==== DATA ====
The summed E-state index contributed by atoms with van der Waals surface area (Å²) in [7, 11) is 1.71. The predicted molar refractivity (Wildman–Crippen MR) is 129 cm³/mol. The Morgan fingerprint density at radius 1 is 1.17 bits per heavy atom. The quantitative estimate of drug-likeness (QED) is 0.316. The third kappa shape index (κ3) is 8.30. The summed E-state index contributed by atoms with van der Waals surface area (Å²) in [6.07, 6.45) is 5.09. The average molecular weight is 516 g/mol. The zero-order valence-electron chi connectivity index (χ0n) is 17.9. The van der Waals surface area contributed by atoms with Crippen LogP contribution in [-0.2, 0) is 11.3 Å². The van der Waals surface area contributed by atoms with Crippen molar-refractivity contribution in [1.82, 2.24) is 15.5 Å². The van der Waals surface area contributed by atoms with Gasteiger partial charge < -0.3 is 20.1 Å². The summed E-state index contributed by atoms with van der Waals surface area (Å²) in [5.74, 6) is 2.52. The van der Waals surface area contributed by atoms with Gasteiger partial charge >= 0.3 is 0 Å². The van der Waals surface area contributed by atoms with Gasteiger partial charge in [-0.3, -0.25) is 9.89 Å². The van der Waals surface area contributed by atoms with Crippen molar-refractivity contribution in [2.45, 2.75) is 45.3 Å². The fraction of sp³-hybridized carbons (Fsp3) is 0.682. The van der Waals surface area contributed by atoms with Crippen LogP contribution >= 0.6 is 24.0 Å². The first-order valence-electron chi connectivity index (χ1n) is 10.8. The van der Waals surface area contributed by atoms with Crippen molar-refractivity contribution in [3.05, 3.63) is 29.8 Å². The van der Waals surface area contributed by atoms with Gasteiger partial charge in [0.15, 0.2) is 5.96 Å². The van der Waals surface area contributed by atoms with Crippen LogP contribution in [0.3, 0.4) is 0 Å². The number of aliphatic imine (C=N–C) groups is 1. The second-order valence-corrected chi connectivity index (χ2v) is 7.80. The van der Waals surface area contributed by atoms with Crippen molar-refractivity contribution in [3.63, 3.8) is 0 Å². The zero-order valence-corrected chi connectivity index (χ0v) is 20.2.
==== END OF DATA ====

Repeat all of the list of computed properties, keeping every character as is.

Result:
The summed E-state index contributed by atoms with van der Waals surface area (Å²) in [7, 11) is 1.71. The predicted molar refractivity (Wildman–Crippen MR) is 129 cm³/mol. The Morgan fingerprint density at radius 1 is 1.17 bits per heavy atom. The quantitative estimate of drug-likeness (QED) is 0.316. The third kappa shape index (κ3) is 8.30. The summed E-state index contributed by atoms with van der Waals surface area (Å²) in [6.07, 6.45) is 5.09. The average molecular weight is 516 g/mol. The zero-order valence-electron chi connectivity index (χ0n) is 17.9. The van der Waals surface area contributed by atoms with Crippen LogP contribution in [-0.2, 0) is 11.3 Å². The van der Waals surface area contributed by atoms with Crippen molar-refractivity contribution in [1.82, 2.24) is 15.5 Å². The van der Waals surface area contributed by atoms with Gasteiger partial charge < -0.3 is 20.1 Å². The summed E-state index contributed by atoms with van der Waals surface area (Å²) in [5.74, 6) is 2.52. The van der Waals surface area contributed by atoms with Gasteiger partial charge >= 0.3 is 0 Å². The van der Waals surface area contributed by atoms with Gasteiger partial charge in [-0.3, -0.25) is 9.89 Å². The van der Waals surface area contributed by atoms with Crippen molar-refractivity contribution in [2.45, 2.75) is 45.3 Å². The fraction of sp³-hybridized carbons (Fsp3) is 0.682. The van der Waals surface area contributed by atoms with Crippen LogP contribution >= 0.6 is 24.0 Å². The first-order valence-electron chi connectivity index (χ1n) is 10.8. The van der Waals surface area contributed by atoms with Crippen molar-refractivity contribution in [3.05, 3.63) is 29.8 Å². The van der Waals surface area contributed by atoms with Gasteiger partial charge in [0.15, 0.2) is 5.96 Å². The van der Waals surface area contributed by atoms with Crippen LogP contribution in [0.3, 0.4) is 0 Å². The number of aliphatic imine (C=N–C) groups is 1. The second-order valence-corrected chi connectivity index (χ2v) is 7.80. The van der Waals surface area contributed by atoms with Crippen molar-refractivity contribution in [3.63, 3.8) is 0 Å². The zero-order valence-corrected chi connectivity index (χ0v) is 20.2.